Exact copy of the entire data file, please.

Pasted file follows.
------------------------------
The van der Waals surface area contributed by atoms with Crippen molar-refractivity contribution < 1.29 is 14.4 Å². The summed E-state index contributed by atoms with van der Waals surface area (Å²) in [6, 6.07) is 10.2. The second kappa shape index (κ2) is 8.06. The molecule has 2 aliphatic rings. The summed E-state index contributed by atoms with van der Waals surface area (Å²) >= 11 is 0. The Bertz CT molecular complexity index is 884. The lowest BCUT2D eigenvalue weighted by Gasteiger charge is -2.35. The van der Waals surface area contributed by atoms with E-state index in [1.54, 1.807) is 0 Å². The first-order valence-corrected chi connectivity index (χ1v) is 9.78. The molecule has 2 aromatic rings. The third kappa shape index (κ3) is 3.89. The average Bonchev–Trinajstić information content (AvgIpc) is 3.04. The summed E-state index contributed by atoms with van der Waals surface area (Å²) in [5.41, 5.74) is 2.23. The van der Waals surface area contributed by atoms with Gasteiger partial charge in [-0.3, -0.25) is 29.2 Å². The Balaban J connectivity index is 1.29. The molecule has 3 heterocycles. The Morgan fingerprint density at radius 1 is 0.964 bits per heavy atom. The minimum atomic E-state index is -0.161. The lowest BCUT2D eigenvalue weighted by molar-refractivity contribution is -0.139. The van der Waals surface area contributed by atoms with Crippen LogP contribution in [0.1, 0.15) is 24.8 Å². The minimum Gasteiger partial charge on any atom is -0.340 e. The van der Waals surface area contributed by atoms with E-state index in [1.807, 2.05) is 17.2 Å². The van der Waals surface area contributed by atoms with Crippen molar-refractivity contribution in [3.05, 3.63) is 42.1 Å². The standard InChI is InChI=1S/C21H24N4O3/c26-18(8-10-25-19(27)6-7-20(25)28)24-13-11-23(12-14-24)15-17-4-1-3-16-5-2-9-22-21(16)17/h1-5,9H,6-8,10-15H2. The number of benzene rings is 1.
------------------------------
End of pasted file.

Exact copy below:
The van der Waals surface area contributed by atoms with Crippen molar-refractivity contribution < 1.29 is 14.4 Å². The summed E-state index contributed by atoms with van der Waals surface area (Å²) in [6, 6.07) is 10.2. The second kappa shape index (κ2) is 8.06. The molecule has 2 aliphatic rings. The summed E-state index contributed by atoms with van der Waals surface area (Å²) >= 11 is 0. The Bertz CT molecular complexity index is 884. The lowest BCUT2D eigenvalue weighted by Gasteiger charge is -2.35. The van der Waals surface area contributed by atoms with E-state index in [1.54, 1.807) is 0 Å². The first-order valence-corrected chi connectivity index (χ1v) is 9.78. The molecule has 2 aromatic rings. The third kappa shape index (κ3) is 3.89. The average Bonchev–Trinajstić information content (AvgIpc) is 3.04. The summed E-state index contributed by atoms with van der Waals surface area (Å²) in [5.41, 5.74) is 2.23. The van der Waals surface area contributed by atoms with Gasteiger partial charge in [-0.3, -0.25) is 29.2 Å². The Balaban J connectivity index is 1.29. The molecule has 3 heterocycles. The Morgan fingerprint density at radius 1 is 0.964 bits per heavy atom. The minimum atomic E-state index is -0.161. The lowest BCUT2D eigenvalue weighted by molar-refractivity contribution is -0.139. The van der Waals surface area contributed by atoms with Crippen LogP contribution in [0.1, 0.15) is 24.8 Å². The minimum Gasteiger partial charge on any atom is -0.340 e. The van der Waals surface area contributed by atoms with E-state index in [1.807, 2.05) is 17.2 Å². The van der Waals surface area contributed by atoms with Crippen molar-refractivity contribution in [3.05, 3.63) is 42.1 Å². The standard InChI is InChI=1S/C21H24N4O3/c26-18(8-10-25-19(27)6-7-20(25)28)24-13-11-23(12-14-24)15-17-4-1-3-16-5-2-9-22-21(16)17/h1-5,9H,6-8,10-15H2. The number of benzene rings is 1.